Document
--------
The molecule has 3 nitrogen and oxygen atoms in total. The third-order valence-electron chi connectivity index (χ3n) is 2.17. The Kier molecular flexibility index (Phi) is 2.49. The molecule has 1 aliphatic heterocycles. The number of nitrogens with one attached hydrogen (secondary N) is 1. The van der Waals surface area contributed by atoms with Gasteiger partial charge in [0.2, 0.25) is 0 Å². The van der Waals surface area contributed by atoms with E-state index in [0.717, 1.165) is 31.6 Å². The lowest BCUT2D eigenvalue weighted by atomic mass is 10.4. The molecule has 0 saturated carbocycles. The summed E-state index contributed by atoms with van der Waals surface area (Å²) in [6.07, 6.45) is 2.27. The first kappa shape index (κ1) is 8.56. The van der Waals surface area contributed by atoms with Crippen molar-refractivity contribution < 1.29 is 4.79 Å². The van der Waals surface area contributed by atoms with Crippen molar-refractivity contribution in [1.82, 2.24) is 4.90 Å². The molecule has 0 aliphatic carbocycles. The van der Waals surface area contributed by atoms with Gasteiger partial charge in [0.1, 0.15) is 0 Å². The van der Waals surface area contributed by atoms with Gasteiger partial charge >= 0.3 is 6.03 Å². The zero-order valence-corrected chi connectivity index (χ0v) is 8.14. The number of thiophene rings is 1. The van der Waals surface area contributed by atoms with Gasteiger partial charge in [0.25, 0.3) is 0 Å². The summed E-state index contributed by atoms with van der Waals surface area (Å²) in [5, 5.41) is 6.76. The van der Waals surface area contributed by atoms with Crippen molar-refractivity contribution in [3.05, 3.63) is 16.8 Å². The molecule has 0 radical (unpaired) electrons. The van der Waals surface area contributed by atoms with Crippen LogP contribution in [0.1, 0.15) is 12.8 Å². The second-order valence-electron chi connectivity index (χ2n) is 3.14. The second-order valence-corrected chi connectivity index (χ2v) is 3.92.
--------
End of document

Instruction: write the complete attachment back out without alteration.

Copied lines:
The molecule has 3 nitrogen and oxygen atoms in total. The third-order valence-electron chi connectivity index (χ3n) is 2.17. The Kier molecular flexibility index (Phi) is 2.49. The molecule has 1 aliphatic heterocycles. The number of nitrogens with one attached hydrogen (secondary N) is 1. The van der Waals surface area contributed by atoms with Gasteiger partial charge in [0.2, 0.25) is 0 Å². The van der Waals surface area contributed by atoms with E-state index in [0.717, 1.165) is 31.6 Å². The lowest BCUT2D eigenvalue weighted by atomic mass is 10.4. The molecule has 0 saturated carbocycles. The summed E-state index contributed by atoms with van der Waals surface area (Å²) in [6.07, 6.45) is 2.27. The first kappa shape index (κ1) is 8.56. The van der Waals surface area contributed by atoms with Crippen molar-refractivity contribution < 1.29 is 4.79 Å². The van der Waals surface area contributed by atoms with Crippen molar-refractivity contribution in [1.82, 2.24) is 4.90 Å². The molecule has 0 aliphatic carbocycles. The van der Waals surface area contributed by atoms with Gasteiger partial charge in [0.1, 0.15) is 0 Å². The van der Waals surface area contributed by atoms with Gasteiger partial charge >= 0.3 is 6.03 Å². The zero-order valence-corrected chi connectivity index (χ0v) is 8.14. The number of thiophene rings is 1. The van der Waals surface area contributed by atoms with Gasteiger partial charge in [0.25, 0.3) is 0 Å². The summed E-state index contributed by atoms with van der Waals surface area (Å²) in [5, 5.41) is 6.76. The van der Waals surface area contributed by atoms with Crippen molar-refractivity contribution in [3.05, 3.63) is 16.8 Å². The molecule has 0 radical (unpaired) electrons. The van der Waals surface area contributed by atoms with Crippen LogP contribution in [0.1, 0.15) is 12.8 Å². The second-order valence-electron chi connectivity index (χ2n) is 3.14. The second-order valence-corrected chi connectivity index (χ2v) is 3.92.